Get on the Path to Power

Instruction
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Instruction

The U.S. Ski Team's fitness whiz, Andy Walshe, helped us develop a 12-week plan to get you to the promised land. It includes all three of the power-building techniques used by the team-heavy lifting, plyometric bounding, and ballistic training. You should do the exercises two or three times per week. Just be warned that this is no watered-down workout. It's imperative to hit the weights for at least a month or two to build a base of strength before you start trying these power moves.Every repetition is hard and fast. "You have to hammer out every single lift," says Vonn, perhaps the mightiest powerhouse on the U.S. squad. "I try to explode every lift. I grab the bar, and it's like, 'bam, bam, bam.'"

Make sure you start each session with a solid 20-minute warm-up to get your heart, joints, and muscles ready for the impact. And be generous with your recovery time-the key is to keep your intensity cranked up as high as you can. It's okay to take five minutes or more after a tough set. "Intensity and quality mean everything with a power workout," says Walshe. "If you're not sharp or not explosive, take a break-or come back another day."

The Six-Step Power Plan:

Weeks 1-2:Strength Training
Squats (1): At 90% of your 1RM (see chart above), do 4 sets of 3-4 repetitions.
Lunges (2): At 90% of your 1RM, do 4 sets of 3-4 repetitions (alternating between forward lunges and lateral lunges).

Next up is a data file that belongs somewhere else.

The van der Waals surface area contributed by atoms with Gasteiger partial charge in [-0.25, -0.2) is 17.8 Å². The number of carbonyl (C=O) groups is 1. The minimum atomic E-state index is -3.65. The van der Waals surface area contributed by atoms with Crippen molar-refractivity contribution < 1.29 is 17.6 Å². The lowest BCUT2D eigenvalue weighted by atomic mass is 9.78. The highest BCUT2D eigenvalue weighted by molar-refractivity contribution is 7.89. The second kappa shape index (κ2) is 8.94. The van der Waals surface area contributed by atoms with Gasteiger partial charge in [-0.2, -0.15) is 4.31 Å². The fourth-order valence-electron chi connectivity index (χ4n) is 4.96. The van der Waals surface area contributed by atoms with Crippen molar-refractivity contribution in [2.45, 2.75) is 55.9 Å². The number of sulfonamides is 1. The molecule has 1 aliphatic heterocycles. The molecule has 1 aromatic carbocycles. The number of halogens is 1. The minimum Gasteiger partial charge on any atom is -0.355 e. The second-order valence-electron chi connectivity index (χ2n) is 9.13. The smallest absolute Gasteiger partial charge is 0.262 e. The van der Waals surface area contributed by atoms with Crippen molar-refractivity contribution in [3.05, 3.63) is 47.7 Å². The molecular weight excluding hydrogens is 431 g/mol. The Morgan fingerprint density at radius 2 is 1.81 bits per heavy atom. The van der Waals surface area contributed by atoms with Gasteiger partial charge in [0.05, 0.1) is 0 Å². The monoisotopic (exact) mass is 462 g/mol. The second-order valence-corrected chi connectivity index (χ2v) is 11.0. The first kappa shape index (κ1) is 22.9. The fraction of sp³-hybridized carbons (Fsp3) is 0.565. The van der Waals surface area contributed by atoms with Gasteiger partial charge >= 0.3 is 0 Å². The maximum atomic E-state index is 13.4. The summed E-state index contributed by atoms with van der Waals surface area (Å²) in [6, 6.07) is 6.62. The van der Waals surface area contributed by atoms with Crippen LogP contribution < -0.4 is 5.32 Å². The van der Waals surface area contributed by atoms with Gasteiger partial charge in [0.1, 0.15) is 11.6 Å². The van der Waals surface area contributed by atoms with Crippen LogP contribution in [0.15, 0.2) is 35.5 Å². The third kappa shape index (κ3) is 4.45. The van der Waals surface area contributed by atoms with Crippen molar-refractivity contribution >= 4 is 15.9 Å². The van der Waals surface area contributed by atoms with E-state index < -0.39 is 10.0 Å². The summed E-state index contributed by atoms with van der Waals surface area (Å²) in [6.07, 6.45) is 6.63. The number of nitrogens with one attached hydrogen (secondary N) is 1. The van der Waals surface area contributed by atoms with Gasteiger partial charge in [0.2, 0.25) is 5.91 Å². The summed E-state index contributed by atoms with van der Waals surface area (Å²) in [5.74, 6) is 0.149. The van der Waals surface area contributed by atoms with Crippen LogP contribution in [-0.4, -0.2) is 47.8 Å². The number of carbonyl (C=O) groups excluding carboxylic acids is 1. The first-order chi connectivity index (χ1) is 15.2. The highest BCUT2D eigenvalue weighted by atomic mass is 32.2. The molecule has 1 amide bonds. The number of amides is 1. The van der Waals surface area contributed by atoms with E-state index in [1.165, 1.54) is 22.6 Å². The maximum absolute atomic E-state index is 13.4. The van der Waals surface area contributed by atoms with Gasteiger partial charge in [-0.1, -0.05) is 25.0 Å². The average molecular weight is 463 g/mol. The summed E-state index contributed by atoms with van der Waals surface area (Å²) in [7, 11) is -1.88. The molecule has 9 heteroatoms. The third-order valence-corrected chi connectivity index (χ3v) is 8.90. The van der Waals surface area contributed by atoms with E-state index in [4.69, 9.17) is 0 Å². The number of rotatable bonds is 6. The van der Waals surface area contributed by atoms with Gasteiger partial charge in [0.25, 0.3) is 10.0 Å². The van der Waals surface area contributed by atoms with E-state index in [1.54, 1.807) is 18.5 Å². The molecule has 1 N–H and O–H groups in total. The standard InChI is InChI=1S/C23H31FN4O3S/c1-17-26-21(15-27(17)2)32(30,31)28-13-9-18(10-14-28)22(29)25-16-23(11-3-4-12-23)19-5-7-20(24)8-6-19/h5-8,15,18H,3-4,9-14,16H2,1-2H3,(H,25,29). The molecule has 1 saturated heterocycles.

Tip: Focus on honing strength with heavy weights.

1)Squats Keep your feet shoulder-width apart and the barbell directly over your feet. With your head up and back straight, bend your knees, and lower yourself until your thighs are parallel to the floor. Push yourself back to the starting position in one strong movement.

2A) Lunges
With dumbbells in both hands, stand upright with your feet together. Keeping your head up, back straight, and chest out, step forward, bend your front knee to a 90-degreee angle, and drop your trailing knee so it nearly touches the ground. Push yourself back up to the beginning position. Alternate sides.

2B) Lateral Lunges
Stand with your feet shoulder-width apart. Step out to the side with your right foot, keeping your torso upright. Bend the right knee close to a 90-degree angle, making sure to keep it tracked over your toes, and then push yourself back to the starting position with a decisive movement. Alternate sides, and add dumbbells to step up the difficulty.

Weeks 3-4:Start to Explode
Squats (1): At 70% of your 1RM, do 4 sets of 4 reps.
Lunges (2): At 70% of your 1RM, do 4 sets of 4 reps.
Lateral hops(3): Do 4 sets of 6 reps.

Tip: With squats and lunges, keep reps low and try to increase the velocity of the movement. With hops, try to be explosive and light on your feet.

3)Lateral hops Stand beside a jump rope or other marker on the floor and bend your arms in front of you as if you were holding ski poles. Quickly hop on one foot (sideways) over the marker and hop right back. Then, to complete a rep, repeat with the other foot. As you get comfortable with the movement, try to hop higher and faster.

Weeks 5-6:Begin Plyometrics
Squats (1): At 80% of your 1RM, do 4 sets of 4 reps.
Lunges (2): At 80% of your 1RM, do 4 sets of 4 reps.
Lateral hops (3): Do 4 sets of 6 reps.
Drop Jumps with single-leg damped landing (4): Do 4 sets of 6 reps from a 20-cmlatform.

Tip: Make sure you're wearing good training shoes and landing on a mat, grass, a soft track, or other forgiving surface.

4) Drop jumps with single-leg damped landing